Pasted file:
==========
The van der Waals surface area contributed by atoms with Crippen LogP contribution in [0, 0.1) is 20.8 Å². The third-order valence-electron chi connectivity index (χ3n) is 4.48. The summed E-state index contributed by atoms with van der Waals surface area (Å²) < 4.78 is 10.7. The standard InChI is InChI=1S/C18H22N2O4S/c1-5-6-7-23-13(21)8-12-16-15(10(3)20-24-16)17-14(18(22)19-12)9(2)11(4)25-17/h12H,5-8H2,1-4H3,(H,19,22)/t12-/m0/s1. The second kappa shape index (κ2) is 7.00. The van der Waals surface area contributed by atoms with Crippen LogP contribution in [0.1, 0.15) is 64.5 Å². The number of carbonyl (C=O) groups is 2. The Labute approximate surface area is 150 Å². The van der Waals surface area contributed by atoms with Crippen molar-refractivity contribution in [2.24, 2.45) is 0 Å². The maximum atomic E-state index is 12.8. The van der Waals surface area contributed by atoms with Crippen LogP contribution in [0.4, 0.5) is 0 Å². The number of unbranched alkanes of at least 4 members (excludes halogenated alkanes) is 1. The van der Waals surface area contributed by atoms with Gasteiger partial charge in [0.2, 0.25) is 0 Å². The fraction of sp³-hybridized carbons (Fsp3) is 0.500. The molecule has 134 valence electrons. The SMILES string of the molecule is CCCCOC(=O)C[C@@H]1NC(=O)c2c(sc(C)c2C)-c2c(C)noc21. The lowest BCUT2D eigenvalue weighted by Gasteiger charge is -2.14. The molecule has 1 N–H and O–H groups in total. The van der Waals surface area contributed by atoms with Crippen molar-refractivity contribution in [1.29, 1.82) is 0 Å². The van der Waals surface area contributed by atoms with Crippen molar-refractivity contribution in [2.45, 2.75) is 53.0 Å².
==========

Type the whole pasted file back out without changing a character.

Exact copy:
The van der Waals surface area contributed by atoms with Crippen LogP contribution in [0, 0.1) is 20.8 Å². The third-order valence-electron chi connectivity index (χ3n) is 4.48. The summed E-state index contributed by atoms with van der Waals surface area (Å²) < 4.78 is 10.7. The standard InChI is InChI=1S/C18H22N2O4S/c1-5-6-7-23-13(21)8-12-16-15(10(3)20-24-16)17-14(18(22)19-12)9(2)11(4)25-17/h12H,5-8H2,1-4H3,(H,19,22)/t12-/m0/s1. The second kappa shape index (κ2) is 7.00. The van der Waals surface area contributed by atoms with Crippen LogP contribution in [0.1, 0.15) is 64.5 Å². The number of carbonyl (C=O) groups is 2. The Labute approximate surface area is 150 Å². The van der Waals surface area contributed by atoms with Crippen molar-refractivity contribution in [2.24, 2.45) is 0 Å². The maximum atomic E-state index is 12.8. The van der Waals surface area contributed by atoms with Crippen LogP contribution in [0.4, 0.5) is 0 Å². The number of unbranched alkanes of at least 4 members (excludes halogenated alkanes) is 1. The van der Waals surface area contributed by atoms with Gasteiger partial charge in [0.2, 0.25) is 0 Å². The fraction of sp³-hybridized carbons (Fsp3) is 0.500. The molecule has 134 valence electrons. The SMILES string of the molecule is CCCCOC(=O)C[C@@H]1NC(=O)c2c(sc(C)c2C)-c2c(C)noc21. The lowest BCUT2D eigenvalue weighted by Gasteiger charge is -2.14. The molecule has 1 N–H and O–H groups in total. The van der Waals surface area contributed by atoms with Crippen molar-refractivity contribution in [1.29, 1.82) is 0 Å². The van der Waals surface area contributed by atoms with Crippen molar-refractivity contribution in [2.45, 2.75) is 53.0 Å².